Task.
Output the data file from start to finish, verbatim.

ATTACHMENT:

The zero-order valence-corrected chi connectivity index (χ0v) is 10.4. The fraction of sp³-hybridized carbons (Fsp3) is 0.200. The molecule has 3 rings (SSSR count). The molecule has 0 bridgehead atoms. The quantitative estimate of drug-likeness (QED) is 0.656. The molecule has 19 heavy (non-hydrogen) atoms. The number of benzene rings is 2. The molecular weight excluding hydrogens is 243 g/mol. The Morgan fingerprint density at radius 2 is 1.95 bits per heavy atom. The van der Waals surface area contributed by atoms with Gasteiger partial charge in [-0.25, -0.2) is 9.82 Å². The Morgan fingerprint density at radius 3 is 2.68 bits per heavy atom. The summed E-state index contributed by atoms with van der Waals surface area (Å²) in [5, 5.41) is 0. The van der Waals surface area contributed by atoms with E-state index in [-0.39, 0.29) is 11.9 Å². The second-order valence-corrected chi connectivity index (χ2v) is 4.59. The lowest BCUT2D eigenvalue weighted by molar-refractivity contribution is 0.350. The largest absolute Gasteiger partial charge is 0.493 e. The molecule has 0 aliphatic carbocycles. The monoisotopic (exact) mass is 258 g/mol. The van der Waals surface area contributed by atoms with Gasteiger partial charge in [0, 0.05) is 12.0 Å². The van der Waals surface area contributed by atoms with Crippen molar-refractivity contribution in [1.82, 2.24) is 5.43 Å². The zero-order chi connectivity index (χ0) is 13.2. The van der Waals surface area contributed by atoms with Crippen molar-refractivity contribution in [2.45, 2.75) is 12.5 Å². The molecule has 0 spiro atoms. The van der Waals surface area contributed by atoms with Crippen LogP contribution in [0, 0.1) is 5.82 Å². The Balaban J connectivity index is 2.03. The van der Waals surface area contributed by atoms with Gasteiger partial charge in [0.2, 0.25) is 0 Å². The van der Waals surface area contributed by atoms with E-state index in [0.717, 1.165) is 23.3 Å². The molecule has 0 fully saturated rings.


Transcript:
The zero-order valence-corrected chi connectivity index (χ0v) is 10.4. The fraction of sp³-hybridized carbons (Fsp3) is 0.200. The molecule has 3 rings (SSSR count). The molecule has 0 bridgehead atoms. The quantitative estimate of drug-likeness (QED) is 0.656. The molecule has 19 heavy (non-hydrogen) atoms. The number of benzene rings is 2. The molecular weight excluding hydrogens is 243 g/mol. The Morgan fingerprint density at radius 2 is 1.95 bits per heavy atom. The van der Waals surface area contributed by atoms with Gasteiger partial charge in [-0.25, -0.2) is 9.82 Å². The Morgan fingerprint density at radius 3 is 2.68 bits per heavy atom. The summed E-state index contributed by atoms with van der Waals surface area (Å²) in [5, 5.41) is 0. The van der Waals surface area contributed by atoms with E-state index in [-0.39, 0.29) is 11.9 Å². The second-order valence-corrected chi connectivity index (χ2v) is 4.59. The lowest BCUT2D eigenvalue weighted by molar-refractivity contribution is 0.350. The largest absolute Gasteiger partial charge is 0.493 e. The molecule has 0 aliphatic carbocycles. The monoisotopic (exact) mass is 258 g/mol. The van der Waals surface area contributed by atoms with Gasteiger partial charge in [0, 0.05) is 12.0 Å². The van der Waals surface area contributed by atoms with Crippen molar-refractivity contribution in [1.82, 2.24) is 5.43 Å². The zero-order chi connectivity index (χ0) is 13.2. The van der Waals surface area contributed by atoms with Crippen molar-refractivity contribution in [2.45, 2.75) is 12.5 Å². The molecule has 0 spiro atoms. The van der Waals surface area contributed by atoms with Crippen LogP contribution in [0, 0.1) is 5.82 Å². The Balaban J connectivity index is 2.03. The van der Waals surface area contributed by atoms with Gasteiger partial charge in [0.2, 0.25) is 0 Å². The van der Waals surface area contributed by atoms with E-state index in [0.717, 1.165) is 23.3 Å². The molecule has 0 fully saturated rings.